clock menu more-arrow no yes

Filed under:

Cubs newcomer Jason Heyward: Cardinal critics entitled to opinions

Jason Heyward greets Cubs fans during Cubs Convention opening ceremonies Friday night.

Newly signed Cubs outfielder Jason Heyward took the high road over the weekend when asked about critical comments made by his former manager and teammates in St. Louis after he said he chose to sign with the Cubs in large part because of the Cubs young core vs. an aging Cardinals core.

“Everybody has their opinions and they’ve got a right to make them,” said Heyward, 26, who signed an eight-year, $184-million deal. “At the end of the day, nobody had a decision other than me. At the end of the day it’s my decision, and that’s the bottom line.”

Cards manager Mike Matheny said after hearing Heyward’s reasoning said he respected the Gold Glove right fielder but added: “I don’t think it’s going to ring too well with our club. … I can’t say I’m in any kind of agreement with that core being better than any kind of core that we have.”

Cards pitcher Adam Wainwright during a radio interview called Heyward a great teammate, then added: “It really comes down to a personality trait to me. The person that we want to give that kind of money to, that big money to, he needs to be a person that wants to be the guy that carries the torch. … There’s nothing wrong with [Heyward’s rationale]. But we’re looking for that guy who wants to be the man.”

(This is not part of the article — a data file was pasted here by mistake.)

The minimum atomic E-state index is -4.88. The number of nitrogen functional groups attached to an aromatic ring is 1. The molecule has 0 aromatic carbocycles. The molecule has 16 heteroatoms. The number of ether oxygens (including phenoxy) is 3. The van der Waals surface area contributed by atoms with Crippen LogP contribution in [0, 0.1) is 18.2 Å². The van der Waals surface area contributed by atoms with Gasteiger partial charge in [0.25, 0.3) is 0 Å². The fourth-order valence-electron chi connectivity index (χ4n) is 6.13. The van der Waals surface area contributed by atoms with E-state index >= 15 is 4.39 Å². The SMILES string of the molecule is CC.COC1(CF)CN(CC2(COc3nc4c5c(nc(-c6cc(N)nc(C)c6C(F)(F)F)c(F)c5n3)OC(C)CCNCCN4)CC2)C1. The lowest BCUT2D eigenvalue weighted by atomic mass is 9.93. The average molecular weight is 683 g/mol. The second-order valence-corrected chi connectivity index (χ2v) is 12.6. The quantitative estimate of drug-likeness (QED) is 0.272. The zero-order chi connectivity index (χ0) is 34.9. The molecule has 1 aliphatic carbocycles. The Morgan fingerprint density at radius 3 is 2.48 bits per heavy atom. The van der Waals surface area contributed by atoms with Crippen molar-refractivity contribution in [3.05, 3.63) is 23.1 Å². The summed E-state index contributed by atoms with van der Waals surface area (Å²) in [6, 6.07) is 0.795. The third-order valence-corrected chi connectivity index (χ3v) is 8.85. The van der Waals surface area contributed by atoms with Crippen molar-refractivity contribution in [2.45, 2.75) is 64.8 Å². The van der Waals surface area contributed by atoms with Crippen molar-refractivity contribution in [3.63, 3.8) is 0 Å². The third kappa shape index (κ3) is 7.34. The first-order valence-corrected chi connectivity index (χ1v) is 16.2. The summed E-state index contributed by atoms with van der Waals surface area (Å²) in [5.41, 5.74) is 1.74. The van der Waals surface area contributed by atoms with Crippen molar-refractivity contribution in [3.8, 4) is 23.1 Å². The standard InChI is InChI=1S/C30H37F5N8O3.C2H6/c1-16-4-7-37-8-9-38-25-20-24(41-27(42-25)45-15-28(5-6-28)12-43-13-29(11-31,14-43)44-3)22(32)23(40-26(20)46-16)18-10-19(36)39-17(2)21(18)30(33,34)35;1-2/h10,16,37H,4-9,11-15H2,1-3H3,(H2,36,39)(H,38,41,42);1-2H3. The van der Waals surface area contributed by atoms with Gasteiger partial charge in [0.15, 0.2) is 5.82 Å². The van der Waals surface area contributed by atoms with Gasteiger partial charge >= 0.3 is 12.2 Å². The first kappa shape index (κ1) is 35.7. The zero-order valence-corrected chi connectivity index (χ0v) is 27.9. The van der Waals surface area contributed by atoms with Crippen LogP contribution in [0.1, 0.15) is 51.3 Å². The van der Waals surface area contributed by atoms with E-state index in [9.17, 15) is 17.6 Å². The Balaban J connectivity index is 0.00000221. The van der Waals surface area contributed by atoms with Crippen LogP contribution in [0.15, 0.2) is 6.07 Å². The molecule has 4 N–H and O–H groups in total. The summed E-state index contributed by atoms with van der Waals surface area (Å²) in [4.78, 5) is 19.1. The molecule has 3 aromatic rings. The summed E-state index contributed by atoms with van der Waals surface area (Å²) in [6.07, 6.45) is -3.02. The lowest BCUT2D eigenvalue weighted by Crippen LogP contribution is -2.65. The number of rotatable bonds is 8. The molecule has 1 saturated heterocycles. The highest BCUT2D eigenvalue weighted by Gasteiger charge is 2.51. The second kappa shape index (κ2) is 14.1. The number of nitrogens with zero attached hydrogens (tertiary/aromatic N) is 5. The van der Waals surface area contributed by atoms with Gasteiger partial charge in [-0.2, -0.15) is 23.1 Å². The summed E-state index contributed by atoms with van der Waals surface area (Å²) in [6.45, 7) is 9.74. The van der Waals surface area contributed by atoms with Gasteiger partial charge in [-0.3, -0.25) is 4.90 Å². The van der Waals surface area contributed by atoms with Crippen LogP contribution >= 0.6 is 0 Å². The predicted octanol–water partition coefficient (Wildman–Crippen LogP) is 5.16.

Heyward said teammates from that season in St. Louis remain his friends and facing them “will be like playing against your brother. You love them to death off the field, and it’s going to be great to see them. It’s going to make it that much more fun when you get to play against them [18] times out of the year.”

If anything, it was a segment of the Cardinals fan base that vigorously, and at times viciously, lashed out at Heyward through social media when he turned down the Cardinals for the Cubs.

“People are entitled to making their opinions and feel any kind of way,” he said. “Fans are fans, and that’s part of it for them. That’s all they can do is react to things that happen with the players or with teams and things like that. We kind of hold them hostage when it comes to winning a ballgame or losing a ballgame. They’re going to be happy one way and they’re going to be sad the other.”